Researchers Will Study How Cannabis Use Impacts Pregnancy

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Movies and television shows like to use morning sickness from pregnancy as some sort of punchline. A pregnant female character may vomit unexpectedly as a means of obtaining a round of laughter from the audience. However, for many women, the experience of morning sickness is far from amusing. It can persist through all nine months of pregnancy in some cases and can even cause maternal weight loss, which isn’t necessarily the best thing for the unborn child either.

Women struggling with hyperemesis gravidarum or just really bad morning sickness may become desperate for relief. Some of them will drink teas or take other herbal remedies. Some will take anti-nausea medication from their doctor, even though certain anti-nausea drugs may have questionable side effects during pregnancy. Other women choose to use cannabis to treat their morning sickness. Women have likely been using cannabis to treat morning sickness for millennia, but there has at least been some research and anecdote publicly available from the women who have used cannabis to alleviate the symptoms of pregnancy in the 20th and 21st centuries who are willing to speak about it.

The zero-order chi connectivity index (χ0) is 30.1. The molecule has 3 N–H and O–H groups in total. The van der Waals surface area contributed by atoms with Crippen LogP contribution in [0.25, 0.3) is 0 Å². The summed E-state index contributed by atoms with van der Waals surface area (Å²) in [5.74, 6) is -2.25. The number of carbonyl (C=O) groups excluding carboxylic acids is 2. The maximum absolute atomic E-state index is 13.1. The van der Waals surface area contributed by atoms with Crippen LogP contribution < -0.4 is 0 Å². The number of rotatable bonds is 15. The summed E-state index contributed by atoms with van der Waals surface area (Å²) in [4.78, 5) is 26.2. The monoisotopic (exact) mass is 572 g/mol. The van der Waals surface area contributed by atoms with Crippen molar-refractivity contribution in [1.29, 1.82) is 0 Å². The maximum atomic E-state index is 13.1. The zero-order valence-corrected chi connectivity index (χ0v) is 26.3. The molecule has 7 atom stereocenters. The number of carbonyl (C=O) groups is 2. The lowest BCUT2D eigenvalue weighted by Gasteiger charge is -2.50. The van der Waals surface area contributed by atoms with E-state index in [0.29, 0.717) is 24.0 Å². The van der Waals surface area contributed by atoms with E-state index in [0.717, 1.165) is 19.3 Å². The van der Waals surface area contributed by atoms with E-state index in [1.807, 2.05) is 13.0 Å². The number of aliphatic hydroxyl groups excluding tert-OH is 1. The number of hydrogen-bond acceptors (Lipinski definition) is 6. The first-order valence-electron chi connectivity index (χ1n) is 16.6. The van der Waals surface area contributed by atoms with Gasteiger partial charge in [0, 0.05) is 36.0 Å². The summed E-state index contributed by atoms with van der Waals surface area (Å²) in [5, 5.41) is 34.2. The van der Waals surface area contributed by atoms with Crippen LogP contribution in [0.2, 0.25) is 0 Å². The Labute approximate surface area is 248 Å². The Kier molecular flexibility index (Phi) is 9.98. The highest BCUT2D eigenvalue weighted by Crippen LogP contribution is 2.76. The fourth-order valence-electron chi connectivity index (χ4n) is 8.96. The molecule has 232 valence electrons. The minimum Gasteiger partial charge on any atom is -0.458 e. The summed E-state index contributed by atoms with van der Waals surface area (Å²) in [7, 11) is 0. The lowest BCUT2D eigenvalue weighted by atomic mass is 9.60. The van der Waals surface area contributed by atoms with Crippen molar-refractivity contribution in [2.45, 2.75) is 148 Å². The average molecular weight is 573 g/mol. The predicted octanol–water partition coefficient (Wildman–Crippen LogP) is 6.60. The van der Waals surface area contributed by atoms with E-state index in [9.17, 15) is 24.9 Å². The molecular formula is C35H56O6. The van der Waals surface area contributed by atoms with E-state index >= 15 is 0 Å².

Both medical professionals and the state seem to have very strong opinions against cannabis use during pregnancy many. Because of the Schedule I status of cannabis, it is risky for women to admit its use during pregnancy, even if they have medical conditions or live in a state where it is now legal. The legal status of cannabis also affects the ability of medical professionals to truly study how it impacts unborn children.

However, there will soon be a study that explores how cannabis affects brain developments in unborn children when their mothers use it for morning sickness during pregnancy. Researchers at the University of Washington including Dr. Natalia Kleinhans will track the cannabis use of a number of women and compare their birth results and an MRI performed on the child at six months with the records of a separate control group.

The women in the cannabis group will be subject to random drug testing to ensure they don’t use any other substances that would impact the pregnancy or the study. This study is the first of its kind and could potentially pave the way for changing social policies. In many states, a mother who tests positive for cannabis, even if she uses it for severe morning sickness, could still face the potential loss of her child to the state as an unfit mother, despite the lack of reliable medical evidence that cannabis use alone during pregnancy has any kind of long-term effect on a child. It will be interesting to see what results the study produces, as well as how it may impact social policies in the future.

For previous Ladybud articles about pregnancy, click here.